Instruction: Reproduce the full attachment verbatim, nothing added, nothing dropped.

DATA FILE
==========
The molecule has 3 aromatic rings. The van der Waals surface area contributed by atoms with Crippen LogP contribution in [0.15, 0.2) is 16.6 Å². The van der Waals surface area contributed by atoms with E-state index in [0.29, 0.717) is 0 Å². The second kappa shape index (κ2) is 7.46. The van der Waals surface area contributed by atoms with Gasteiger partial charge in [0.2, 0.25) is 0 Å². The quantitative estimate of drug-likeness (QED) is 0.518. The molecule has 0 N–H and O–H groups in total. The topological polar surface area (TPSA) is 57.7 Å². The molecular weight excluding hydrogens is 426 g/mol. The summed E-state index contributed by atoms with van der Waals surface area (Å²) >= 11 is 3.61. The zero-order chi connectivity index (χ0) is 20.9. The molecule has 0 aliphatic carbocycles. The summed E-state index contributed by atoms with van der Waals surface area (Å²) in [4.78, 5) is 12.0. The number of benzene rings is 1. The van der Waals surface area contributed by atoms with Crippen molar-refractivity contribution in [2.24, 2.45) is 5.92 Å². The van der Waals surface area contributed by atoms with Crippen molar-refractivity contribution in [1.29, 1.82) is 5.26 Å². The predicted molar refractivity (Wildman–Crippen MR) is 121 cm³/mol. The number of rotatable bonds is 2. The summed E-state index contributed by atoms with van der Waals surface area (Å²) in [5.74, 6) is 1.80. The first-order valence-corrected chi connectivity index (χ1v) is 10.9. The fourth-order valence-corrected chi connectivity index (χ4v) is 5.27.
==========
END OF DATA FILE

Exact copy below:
The molecule has 3 aromatic rings. The van der Waals surface area contributed by atoms with Crippen LogP contribution in [0.15, 0.2) is 16.6 Å². The van der Waals surface area contributed by atoms with E-state index in [0.29, 0.717) is 0 Å². The second kappa shape index (κ2) is 7.46. The van der Waals surface area contributed by atoms with Gasteiger partial charge in [0.2, 0.25) is 0 Å². The quantitative estimate of drug-likeness (QED) is 0.518. The molecule has 0 N–H and O–H groups in total. The topological polar surface area (TPSA) is 57.7 Å². The molecular weight excluding hydrogens is 426 g/mol. The summed E-state index contributed by atoms with van der Waals surface area (Å²) >= 11 is 3.61. The zero-order chi connectivity index (χ0) is 20.9. The molecule has 0 aliphatic carbocycles. The summed E-state index contributed by atoms with van der Waals surface area (Å²) in [4.78, 5) is 12.0. The number of benzene rings is 1. The van der Waals surface area contributed by atoms with Crippen molar-refractivity contribution in [2.24, 2.45) is 5.92 Å². The van der Waals surface area contributed by atoms with Crippen molar-refractivity contribution in [1.29, 1.82) is 5.26 Å². The predicted molar refractivity (Wildman–Crippen MR) is 121 cm³/mol. The number of rotatable bonds is 2. The summed E-state index contributed by atoms with van der Waals surface area (Å²) in [5.74, 6) is 1.80. The first-order valence-corrected chi connectivity index (χ1v) is 10.9. The fourth-order valence-corrected chi connectivity index (χ4v) is 5.27.